Picking Your Groomsmen
Your groomsmen should be your nearest and dearest – family members and friends who will stand by your side on one of the biggest days of your life. Being named a groomsman is a big honor, and one that comes with a decent amount of responsibility, so it’s important to choose your crew wisely. Here are a few common groomsmen etiquette queries, and our tips on how best to handle these potentially sticky situations.
Do we have to have the same number of bridesmaids as groomsmen?
In a word, no. While it may look a little odd to have eight people on one side, and two on the other, the bridesmaid-groomsman ratio does not have to be absolutely even. What’s most important is that you pick people that you want by your side, not to hit a certain number.
Do I have to include my future brother-in-law among my groomsmen?
Here’s the thing. You don’t have to do anything. However, it’s important for you to start things off on the right foot with your spouse’s family. We think that if not asking your future brother-in-law is going to cause hurt feelings and drama, you should just suck it up and ask him, especially if your future spouse feels strongly on the matter.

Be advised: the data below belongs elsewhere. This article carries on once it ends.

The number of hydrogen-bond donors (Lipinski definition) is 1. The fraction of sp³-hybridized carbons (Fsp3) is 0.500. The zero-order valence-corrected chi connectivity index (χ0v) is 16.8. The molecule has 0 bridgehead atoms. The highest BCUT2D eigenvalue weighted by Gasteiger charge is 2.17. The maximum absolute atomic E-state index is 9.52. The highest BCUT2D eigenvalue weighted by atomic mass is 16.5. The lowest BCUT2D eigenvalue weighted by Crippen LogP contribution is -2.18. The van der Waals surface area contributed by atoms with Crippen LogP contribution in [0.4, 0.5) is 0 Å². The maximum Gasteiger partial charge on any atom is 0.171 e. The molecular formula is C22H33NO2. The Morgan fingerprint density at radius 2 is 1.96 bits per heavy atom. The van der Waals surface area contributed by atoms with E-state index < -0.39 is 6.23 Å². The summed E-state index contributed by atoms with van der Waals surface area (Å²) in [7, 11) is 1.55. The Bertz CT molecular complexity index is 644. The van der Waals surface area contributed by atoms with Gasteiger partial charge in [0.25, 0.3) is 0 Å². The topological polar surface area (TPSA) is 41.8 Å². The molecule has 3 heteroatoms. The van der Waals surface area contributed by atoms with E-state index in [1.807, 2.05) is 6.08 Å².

My best friend is a female. Can she stand on my side rather than be a bridesmaid? Absolutely. There’s no law that states that all “groomsmen” must be male. You can have “groomsladies” or a “best woman” if you want. We do think it’s a nice idea to dress the females on your side a bit differently than the bridesmaids – the same dress in a different color or adding a sash or boutonniere as an accessory – to help them stand out.
I have two brothers I’m equally close with. Can I have two “best men”? Do I have to have a best man at all?
You can certainly have two “best men”. Two best men can be even better than one. The two guys can give a speech at the reception together for a fun, Abbott & Costello-style twist. Or you can just nix the best man idea all together, and treat all of the guys as equals.
I was a groomsman for a college friend many years ago, but we’ve lost touch and haven’t spoken in a long time. Do I have to ask him to be a groomsman?
Your groomsmen should be the people you care about most in the world right now. If there’s someone who is no longer among those select few, you do not have to ask him to be your groomsman.
One of my friends is angry I didn’t ask him to be a groomsman. How should I handle?
No matter how hard you try to make everyone happy, there’s a possibility that someone will feel insulted that you didn’t ask him to be a groomsman. In that case, simply say: “It was a difficult decision and I’m sorry you feel hurt. I hope that you’ll still be able to attend the wedding and celebrate with us.” If you want, you can make this guy an usher or give him another special role.
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